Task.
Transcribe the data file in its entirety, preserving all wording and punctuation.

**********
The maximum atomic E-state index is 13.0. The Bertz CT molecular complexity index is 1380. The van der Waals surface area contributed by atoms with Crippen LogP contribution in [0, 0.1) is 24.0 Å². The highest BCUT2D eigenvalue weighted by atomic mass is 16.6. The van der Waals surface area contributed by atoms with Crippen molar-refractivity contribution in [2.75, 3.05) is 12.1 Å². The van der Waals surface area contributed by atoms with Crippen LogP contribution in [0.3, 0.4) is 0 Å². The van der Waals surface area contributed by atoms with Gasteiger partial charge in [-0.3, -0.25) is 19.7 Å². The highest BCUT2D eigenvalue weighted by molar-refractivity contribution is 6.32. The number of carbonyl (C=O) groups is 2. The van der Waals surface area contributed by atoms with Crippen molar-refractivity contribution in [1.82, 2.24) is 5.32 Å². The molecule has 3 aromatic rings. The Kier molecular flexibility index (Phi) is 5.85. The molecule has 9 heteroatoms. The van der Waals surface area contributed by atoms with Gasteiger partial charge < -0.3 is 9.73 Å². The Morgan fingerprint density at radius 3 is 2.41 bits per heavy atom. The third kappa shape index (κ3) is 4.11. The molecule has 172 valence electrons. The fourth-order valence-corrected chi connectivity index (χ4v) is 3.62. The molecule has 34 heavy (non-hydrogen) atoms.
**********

The maximum atomic E-state index is 13.0. The Bertz CT molecular complexity index is 1380. The van der Waals surface area contributed by atoms with Crippen LogP contribution in [0, 0.1) is 24.0 Å². The highest BCUT2D eigenvalue weighted by atomic mass is 16.6. The van der Waals surface area contributed by atoms with Crippen molar-refractivity contribution in [2.75, 3.05) is 12.1 Å². The van der Waals surface area contributed by atoms with Crippen LogP contribution in [0.3, 0.4) is 0 Å². The van der Waals surface area contributed by atoms with Gasteiger partial charge in [-0.3, -0.25) is 19.7 Å². The highest BCUT2D eigenvalue weighted by molar-refractivity contribution is 6.32. The number of carbonyl (C=O) groups is 2. The van der Waals surface area contributed by atoms with Crippen molar-refractivity contribution in [1.82, 2.24) is 5.32 Å². The molecule has 3 aromatic rings. The Kier molecular flexibility index (Phi) is 5.85. The molecule has 9 heteroatoms. The van der Waals surface area contributed by atoms with Gasteiger partial charge < -0.3 is 9.73 Å². The Morgan fingerprint density at radius 3 is 2.41 bits per heavy atom. The third kappa shape index (κ3) is 4.11. The molecule has 172 valence electrons. The fourth-order valence-corrected chi connectivity index (χ4v) is 3.62. The molecule has 34 heavy (non-hydrogen) atoms.